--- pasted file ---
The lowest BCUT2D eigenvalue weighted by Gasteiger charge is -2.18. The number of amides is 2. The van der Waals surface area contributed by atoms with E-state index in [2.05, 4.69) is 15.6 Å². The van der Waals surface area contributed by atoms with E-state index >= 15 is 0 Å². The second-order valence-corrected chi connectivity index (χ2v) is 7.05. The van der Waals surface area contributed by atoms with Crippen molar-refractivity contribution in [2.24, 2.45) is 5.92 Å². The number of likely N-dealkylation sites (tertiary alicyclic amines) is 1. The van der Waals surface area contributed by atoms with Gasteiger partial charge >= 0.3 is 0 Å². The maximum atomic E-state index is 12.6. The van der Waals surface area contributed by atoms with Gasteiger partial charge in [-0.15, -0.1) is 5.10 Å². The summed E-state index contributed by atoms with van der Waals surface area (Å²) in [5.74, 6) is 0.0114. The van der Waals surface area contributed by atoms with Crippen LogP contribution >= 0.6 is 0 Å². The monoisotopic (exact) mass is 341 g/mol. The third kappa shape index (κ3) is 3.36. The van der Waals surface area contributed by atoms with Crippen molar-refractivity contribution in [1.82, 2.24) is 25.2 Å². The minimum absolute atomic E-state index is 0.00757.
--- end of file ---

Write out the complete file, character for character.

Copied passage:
The lowest BCUT2D eigenvalue weighted by Gasteiger charge is -2.18. The number of amides is 2. The van der Waals surface area contributed by atoms with E-state index in [2.05, 4.69) is 15.6 Å². The van der Waals surface area contributed by atoms with E-state index >= 15 is 0 Å². The second-order valence-corrected chi connectivity index (χ2v) is 7.05. The van der Waals surface area contributed by atoms with Crippen molar-refractivity contribution in [2.24, 2.45) is 5.92 Å². The number of likely N-dealkylation sites (tertiary alicyclic amines) is 1. The van der Waals surface area contributed by atoms with Gasteiger partial charge >= 0.3 is 0 Å². The maximum atomic E-state index is 12.6. The van der Waals surface area contributed by atoms with Gasteiger partial charge in [-0.15, -0.1) is 5.10 Å². The summed E-state index contributed by atoms with van der Waals surface area (Å²) in [5.74, 6) is 0.0114. The van der Waals surface area contributed by atoms with Crippen LogP contribution >= 0.6 is 0 Å². The monoisotopic (exact) mass is 341 g/mol. The third kappa shape index (κ3) is 3.36. The van der Waals surface area contributed by atoms with Crippen molar-refractivity contribution in [1.82, 2.24) is 25.2 Å². The minimum absolute atomic E-state index is 0.00757.